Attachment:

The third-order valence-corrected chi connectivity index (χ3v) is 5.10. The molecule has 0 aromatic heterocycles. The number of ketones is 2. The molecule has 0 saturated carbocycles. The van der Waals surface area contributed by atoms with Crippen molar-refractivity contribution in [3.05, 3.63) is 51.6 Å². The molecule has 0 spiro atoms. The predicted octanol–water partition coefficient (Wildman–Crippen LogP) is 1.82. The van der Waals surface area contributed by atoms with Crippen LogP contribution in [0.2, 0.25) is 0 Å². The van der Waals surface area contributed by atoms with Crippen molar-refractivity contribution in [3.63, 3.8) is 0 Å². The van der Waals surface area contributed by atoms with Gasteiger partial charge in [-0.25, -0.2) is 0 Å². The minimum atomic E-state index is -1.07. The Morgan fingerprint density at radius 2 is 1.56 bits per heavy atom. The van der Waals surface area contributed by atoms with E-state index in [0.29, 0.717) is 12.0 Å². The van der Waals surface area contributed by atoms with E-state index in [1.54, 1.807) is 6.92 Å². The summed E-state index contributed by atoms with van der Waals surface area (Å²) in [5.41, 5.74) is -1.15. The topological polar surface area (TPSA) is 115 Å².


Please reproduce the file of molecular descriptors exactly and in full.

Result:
The third-order valence-corrected chi connectivity index (χ3v) is 5.10. The molecule has 0 aromatic heterocycles. The number of ketones is 2. The molecule has 0 saturated carbocycles. The van der Waals surface area contributed by atoms with Crippen molar-refractivity contribution in [3.05, 3.63) is 51.6 Å². The molecule has 0 spiro atoms. The predicted octanol–water partition coefficient (Wildman–Crippen LogP) is 1.82. The van der Waals surface area contributed by atoms with Crippen LogP contribution in [0.2, 0.25) is 0 Å². The van der Waals surface area contributed by atoms with Crippen molar-refractivity contribution in [3.63, 3.8) is 0 Å². The van der Waals surface area contributed by atoms with Gasteiger partial charge in [-0.25, -0.2) is 0 Å². The minimum atomic E-state index is -1.07. The Morgan fingerprint density at radius 2 is 1.56 bits per heavy atom. The van der Waals surface area contributed by atoms with E-state index in [0.29, 0.717) is 12.0 Å². The van der Waals surface area contributed by atoms with E-state index in [1.54, 1.807) is 6.92 Å². The summed E-state index contributed by atoms with van der Waals surface area (Å²) in [5.41, 5.74) is -1.15. The topological polar surface area (TPSA) is 115 Å².